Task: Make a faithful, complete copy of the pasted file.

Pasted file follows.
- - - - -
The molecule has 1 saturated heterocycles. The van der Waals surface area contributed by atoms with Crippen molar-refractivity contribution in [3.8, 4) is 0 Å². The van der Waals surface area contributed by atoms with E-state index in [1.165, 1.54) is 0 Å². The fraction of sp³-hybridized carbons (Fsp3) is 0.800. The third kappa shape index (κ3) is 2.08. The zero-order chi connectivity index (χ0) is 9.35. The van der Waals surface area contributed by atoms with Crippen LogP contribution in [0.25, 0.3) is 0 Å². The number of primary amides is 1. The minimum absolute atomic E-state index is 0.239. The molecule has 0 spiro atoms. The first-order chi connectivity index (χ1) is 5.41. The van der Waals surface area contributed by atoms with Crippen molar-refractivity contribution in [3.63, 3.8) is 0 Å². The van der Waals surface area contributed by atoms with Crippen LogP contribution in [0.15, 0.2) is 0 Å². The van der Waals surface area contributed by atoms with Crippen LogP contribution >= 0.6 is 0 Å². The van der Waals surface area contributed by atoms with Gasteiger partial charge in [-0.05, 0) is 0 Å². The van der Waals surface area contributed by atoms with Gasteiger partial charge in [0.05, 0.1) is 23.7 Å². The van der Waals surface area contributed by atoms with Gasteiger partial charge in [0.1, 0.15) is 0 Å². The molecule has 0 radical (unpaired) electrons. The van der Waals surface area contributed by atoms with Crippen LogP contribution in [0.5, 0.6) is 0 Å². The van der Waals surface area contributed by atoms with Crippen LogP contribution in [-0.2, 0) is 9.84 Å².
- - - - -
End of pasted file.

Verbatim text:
The molecule has 1 saturated heterocycles. The van der Waals surface area contributed by atoms with Crippen molar-refractivity contribution in [3.8, 4) is 0 Å². The van der Waals surface area contributed by atoms with E-state index in [1.165, 1.54) is 0 Å². The fraction of sp³-hybridized carbons (Fsp3) is 0.800. The third kappa shape index (κ3) is 2.08. The zero-order chi connectivity index (χ0) is 9.35. The van der Waals surface area contributed by atoms with Crippen LogP contribution in [0.25, 0.3) is 0 Å². The number of primary amides is 1. The minimum absolute atomic E-state index is 0.239. The molecule has 0 spiro atoms. The first-order chi connectivity index (χ1) is 5.41. The van der Waals surface area contributed by atoms with Crippen molar-refractivity contribution in [3.63, 3.8) is 0 Å². The van der Waals surface area contributed by atoms with Crippen LogP contribution in [0.15, 0.2) is 0 Å². The van der Waals surface area contributed by atoms with Crippen LogP contribution >= 0.6 is 0 Å². The van der Waals surface area contributed by atoms with Gasteiger partial charge in [-0.05, 0) is 0 Å². The van der Waals surface area contributed by atoms with Gasteiger partial charge in [0.05, 0.1) is 23.7 Å². The van der Waals surface area contributed by atoms with Gasteiger partial charge in [0.1, 0.15) is 0 Å². The molecule has 0 radical (unpaired) electrons. The van der Waals surface area contributed by atoms with Crippen LogP contribution in [0.5, 0.6) is 0 Å². The van der Waals surface area contributed by atoms with Crippen LogP contribution in [-0.2, 0) is 9.84 Å².